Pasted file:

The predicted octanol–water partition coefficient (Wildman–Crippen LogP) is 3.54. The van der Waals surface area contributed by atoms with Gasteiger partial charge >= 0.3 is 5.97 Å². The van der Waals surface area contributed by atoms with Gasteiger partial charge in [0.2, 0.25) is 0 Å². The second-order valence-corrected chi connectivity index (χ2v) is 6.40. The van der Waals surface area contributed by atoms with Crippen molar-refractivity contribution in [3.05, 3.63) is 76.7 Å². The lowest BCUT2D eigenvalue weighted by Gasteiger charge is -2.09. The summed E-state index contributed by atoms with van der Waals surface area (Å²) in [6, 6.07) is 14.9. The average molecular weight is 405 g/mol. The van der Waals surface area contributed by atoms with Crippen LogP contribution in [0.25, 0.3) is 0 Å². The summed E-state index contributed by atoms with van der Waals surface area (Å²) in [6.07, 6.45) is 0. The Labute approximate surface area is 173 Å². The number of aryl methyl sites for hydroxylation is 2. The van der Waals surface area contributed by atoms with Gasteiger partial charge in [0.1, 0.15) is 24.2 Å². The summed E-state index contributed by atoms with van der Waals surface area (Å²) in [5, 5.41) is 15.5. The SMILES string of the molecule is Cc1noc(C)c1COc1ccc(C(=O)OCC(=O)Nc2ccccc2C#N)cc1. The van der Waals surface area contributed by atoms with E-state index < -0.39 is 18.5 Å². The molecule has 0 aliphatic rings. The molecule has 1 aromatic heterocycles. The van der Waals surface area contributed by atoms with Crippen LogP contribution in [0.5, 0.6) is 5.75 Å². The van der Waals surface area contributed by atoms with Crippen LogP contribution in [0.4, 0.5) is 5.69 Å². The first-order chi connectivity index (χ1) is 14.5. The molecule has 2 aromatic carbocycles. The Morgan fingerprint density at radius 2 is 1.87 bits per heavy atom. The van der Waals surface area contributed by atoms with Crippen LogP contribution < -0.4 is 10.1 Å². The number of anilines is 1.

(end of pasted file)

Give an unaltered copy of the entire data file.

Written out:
The predicted octanol–water partition coefficient (Wildman–Crippen LogP) is 3.54. The van der Waals surface area contributed by atoms with Gasteiger partial charge >= 0.3 is 5.97 Å². The van der Waals surface area contributed by atoms with Gasteiger partial charge in [0.2, 0.25) is 0 Å². The second-order valence-corrected chi connectivity index (χ2v) is 6.40. The van der Waals surface area contributed by atoms with Crippen molar-refractivity contribution in [3.05, 3.63) is 76.7 Å². The lowest BCUT2D eigenvalue weighted by Gasteiger charge is -2.09. The summed E-state index contributed by atoms with van der Waals surface area (Å²) in [6, 6.07) is 14.9. The average molecular weight is 405 g/mol. The van der Waals surface area contributed by atoms with Crippen LogP contribution in [0.25, 0.3) is 0 Å². The summed E-state index contributed by atoms with van der Waals surface area (Å²) in [6.07, 6.45) is 0. The Labute approximate surface area is 173 Å². The number of aryl methyl sites for hydroxylation is 2. The van der Waals surface area contributed by atoms with Gasteiger partial charge in [0.1, 0.15) is 24.2 Å². The summed E-state index contributed by atoms with van der Waals surface area (Å²) in [5, 5.41) is 15.5. The SMILES string of the molecule is Cc1noc(C)c1COc1ccc(C(=O)OCC(=O)Nc2ccccc2C#N)cc1. The van der Waals surface area contributed by atoms with E-state index < -0.39 is 18.5 Å². The molecule has 0 aliphatic rings. The molecule has 1 aromatic heterocycles. The van der Waals surface area contributed by atoms with Crippen LogP contribution in [0.5, 0.6) is 5.75 Å². The van der Waals surface area contributed by atoms with Crippen LogP contribution in [0.4, 0.5) is 5.69 Å². The first-order chi connectivity index (χ1) is 14.5. The molecule has 2 aromatic carbocycles. The Morgan fingerprint density at radius 2 is 1.87 bits per heavy atom. The van der Waals surface area contributed by atoms with Crippen LogP contribution < -0.4 is 10.1 Å². The number of anilines is 1.